Just. Like. That.

[And, we have to consult a British newspaper since Fox won’t carry this news.]

What’s happening bears a curious resemblance to Iran after the overthrow of the Pahlavi dynasty in 1978. In Paris in 2008, I met a Marjane Satrapi, a dissident who documented the emotional history of that time in a graphic novel that was made into a film (Persepolis).

Satrapi’s family name itself shows that they predated the Pahlavis installed by the British as rulers of Iran in the early 20th century. To her family, the Pahlavis were arrivistes, uncultured and rude, and the Shah certainly conformed to this expectation in the way he treated dissidents, with the enthusiastic support of the United States after the convenient CIA overthrow of the popularly elected leader Mossadegh in 1954.

But in a few short years after the taking of the United States Embassy and the overthrow of the Shah in the late 1970s, the new rulers of Iran, a sort of coalition of the lower middle class, clerics and workers, failed to deliver economically in the context of the US embargo despite their oil wealth.

Now, it appears to me that in Iran’s Shi’ite Islam, there’s a “Lutheranism” in that Martin Luther preached, in the face of Renaissance Catholicism’s priestly and episcopal hierarchy, “the priesthood of all believers” which meant at the time different things to different people. Islam, notably Shi’ite, has no priestly caste, unlike mainstream Protestantism or Catholicism: Islam is a regime of the brothers who have no father in the form of spiritual authority that mediates the believer’s relation to God, and Fundamentalism in the United States has followed this path in some measure: in many Fundamentalist churches the pastor is also a businessman or employee outside of the church…because his brethren in the congregation believe themselves to be in effect his spiritual equal.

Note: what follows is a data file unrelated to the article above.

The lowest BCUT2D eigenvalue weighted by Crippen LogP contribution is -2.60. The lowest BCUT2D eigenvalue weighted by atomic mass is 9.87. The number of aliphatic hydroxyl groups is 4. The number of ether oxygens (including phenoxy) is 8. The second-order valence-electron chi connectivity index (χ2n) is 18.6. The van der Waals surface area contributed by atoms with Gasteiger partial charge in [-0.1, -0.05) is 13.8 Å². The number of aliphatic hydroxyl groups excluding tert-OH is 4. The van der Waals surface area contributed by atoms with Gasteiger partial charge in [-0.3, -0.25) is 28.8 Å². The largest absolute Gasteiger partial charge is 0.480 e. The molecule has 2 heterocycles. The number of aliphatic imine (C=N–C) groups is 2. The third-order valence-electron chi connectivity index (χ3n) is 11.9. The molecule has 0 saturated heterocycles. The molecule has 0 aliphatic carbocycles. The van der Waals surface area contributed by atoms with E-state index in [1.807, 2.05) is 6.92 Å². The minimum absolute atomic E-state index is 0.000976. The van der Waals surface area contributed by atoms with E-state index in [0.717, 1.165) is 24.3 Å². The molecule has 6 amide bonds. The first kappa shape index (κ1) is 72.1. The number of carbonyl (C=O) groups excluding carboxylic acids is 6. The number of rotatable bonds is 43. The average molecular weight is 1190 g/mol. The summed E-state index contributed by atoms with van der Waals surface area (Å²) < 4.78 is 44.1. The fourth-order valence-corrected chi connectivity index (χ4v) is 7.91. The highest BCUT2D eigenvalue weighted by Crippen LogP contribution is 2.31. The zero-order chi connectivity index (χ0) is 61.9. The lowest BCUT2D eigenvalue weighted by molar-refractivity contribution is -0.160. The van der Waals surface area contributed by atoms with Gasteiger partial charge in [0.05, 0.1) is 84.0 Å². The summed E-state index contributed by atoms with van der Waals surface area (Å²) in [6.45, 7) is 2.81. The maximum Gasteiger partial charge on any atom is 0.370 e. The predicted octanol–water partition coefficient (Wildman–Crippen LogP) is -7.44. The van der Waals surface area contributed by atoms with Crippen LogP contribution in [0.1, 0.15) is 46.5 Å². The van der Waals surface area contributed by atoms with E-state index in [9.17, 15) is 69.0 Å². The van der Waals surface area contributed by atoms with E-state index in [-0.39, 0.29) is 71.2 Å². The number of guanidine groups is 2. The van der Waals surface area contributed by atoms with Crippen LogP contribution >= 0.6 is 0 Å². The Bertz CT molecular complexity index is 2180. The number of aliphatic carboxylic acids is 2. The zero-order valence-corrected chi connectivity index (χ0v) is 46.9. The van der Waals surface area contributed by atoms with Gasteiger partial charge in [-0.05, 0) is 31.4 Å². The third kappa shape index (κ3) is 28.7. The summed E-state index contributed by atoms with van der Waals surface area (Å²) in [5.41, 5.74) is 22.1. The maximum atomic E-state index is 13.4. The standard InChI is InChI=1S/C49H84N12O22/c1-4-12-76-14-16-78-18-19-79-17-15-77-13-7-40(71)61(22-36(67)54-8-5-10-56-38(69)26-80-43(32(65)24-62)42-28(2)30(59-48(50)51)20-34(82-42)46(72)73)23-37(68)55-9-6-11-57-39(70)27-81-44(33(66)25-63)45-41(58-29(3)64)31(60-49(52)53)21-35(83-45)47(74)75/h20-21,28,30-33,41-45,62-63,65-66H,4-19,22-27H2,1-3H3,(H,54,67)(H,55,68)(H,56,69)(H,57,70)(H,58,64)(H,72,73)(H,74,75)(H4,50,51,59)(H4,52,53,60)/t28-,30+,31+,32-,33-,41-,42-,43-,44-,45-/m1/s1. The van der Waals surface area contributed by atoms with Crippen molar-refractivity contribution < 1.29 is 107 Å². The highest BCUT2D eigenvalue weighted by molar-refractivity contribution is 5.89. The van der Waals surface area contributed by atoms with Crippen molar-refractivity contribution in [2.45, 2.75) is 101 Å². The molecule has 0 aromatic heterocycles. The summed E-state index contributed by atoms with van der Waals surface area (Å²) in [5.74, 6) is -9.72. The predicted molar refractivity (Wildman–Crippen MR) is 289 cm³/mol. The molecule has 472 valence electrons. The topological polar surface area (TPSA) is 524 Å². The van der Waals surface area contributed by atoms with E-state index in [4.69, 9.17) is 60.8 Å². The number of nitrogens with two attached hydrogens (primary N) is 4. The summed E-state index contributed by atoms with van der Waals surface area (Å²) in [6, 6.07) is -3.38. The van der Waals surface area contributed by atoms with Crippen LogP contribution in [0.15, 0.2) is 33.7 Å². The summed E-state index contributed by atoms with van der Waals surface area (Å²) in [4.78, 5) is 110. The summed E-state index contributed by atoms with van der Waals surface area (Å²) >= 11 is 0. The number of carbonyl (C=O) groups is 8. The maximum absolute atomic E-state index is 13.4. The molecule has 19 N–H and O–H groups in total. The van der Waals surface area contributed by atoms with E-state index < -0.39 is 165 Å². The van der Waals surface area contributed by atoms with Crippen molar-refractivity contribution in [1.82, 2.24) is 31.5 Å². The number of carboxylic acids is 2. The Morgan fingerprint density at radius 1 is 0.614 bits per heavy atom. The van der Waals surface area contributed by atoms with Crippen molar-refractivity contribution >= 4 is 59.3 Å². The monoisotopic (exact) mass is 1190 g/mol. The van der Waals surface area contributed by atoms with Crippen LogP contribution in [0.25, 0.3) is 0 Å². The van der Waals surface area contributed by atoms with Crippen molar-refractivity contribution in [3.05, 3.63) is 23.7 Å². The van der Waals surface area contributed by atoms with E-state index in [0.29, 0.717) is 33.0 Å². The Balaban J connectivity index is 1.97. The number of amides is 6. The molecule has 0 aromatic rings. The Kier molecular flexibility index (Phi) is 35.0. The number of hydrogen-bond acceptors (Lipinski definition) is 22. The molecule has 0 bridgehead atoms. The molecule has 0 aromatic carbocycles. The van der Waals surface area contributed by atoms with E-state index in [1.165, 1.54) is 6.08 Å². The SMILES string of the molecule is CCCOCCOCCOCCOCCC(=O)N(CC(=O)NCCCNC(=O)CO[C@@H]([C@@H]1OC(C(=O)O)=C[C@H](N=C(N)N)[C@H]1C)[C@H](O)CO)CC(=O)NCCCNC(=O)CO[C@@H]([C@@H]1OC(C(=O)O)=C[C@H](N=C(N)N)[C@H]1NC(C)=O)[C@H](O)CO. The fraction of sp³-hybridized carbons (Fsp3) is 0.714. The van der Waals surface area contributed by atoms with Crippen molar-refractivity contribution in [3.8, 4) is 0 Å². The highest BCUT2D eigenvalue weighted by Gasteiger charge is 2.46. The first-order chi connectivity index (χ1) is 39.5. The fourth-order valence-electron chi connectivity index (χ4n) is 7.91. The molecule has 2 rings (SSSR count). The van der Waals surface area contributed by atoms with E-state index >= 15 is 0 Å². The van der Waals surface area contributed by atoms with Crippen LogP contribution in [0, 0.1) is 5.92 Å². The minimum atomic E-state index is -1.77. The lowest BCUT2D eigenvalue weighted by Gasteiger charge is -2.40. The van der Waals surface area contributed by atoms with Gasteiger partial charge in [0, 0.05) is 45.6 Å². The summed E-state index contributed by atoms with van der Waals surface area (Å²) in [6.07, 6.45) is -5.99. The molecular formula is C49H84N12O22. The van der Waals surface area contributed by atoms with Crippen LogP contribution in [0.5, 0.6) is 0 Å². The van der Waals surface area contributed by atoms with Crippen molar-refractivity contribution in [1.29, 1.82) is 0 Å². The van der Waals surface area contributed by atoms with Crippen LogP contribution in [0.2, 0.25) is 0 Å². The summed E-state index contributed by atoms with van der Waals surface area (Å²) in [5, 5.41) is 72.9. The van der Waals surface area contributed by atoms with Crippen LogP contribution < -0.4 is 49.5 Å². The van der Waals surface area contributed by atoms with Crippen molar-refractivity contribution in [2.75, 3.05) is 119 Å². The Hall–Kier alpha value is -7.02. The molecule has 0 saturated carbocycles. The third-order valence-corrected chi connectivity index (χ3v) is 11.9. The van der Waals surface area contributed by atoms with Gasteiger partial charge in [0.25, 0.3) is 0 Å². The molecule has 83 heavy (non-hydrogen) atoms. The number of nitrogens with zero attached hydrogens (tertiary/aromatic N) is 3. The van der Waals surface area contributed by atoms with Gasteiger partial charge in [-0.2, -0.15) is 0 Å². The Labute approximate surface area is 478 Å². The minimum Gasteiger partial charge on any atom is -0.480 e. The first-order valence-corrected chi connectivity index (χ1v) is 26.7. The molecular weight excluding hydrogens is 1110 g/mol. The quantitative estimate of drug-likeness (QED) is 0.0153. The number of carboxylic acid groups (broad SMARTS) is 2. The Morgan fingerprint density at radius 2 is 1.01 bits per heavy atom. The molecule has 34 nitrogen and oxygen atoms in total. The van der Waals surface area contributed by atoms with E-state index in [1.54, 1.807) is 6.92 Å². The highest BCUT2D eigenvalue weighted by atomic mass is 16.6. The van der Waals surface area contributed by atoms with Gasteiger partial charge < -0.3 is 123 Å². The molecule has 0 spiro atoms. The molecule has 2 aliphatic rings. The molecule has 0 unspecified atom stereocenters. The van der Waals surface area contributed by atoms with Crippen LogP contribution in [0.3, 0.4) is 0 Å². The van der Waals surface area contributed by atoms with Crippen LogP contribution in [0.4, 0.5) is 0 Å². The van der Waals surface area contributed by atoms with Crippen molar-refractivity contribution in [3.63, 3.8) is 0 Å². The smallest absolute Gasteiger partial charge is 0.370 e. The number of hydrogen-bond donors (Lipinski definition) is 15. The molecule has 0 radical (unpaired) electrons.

Luther’s meaning of “the priesthood of all believers” on the face of it was quite radical and triggered a Jacquerie or peasant war which Luther quickly disavowed and, cooperating with his new best friends the German princes anxious to reduce Rome’s influence, suppressed in the 1540s. It also caused women to get, in places such as Massachusetts Bay Colony in the 1690s, the strange idea that they could be under “the priesthood of all believers” priestesses, and form Bible study groups. They were, in Massachusetts and in Europe, burned as witches for this foolishness.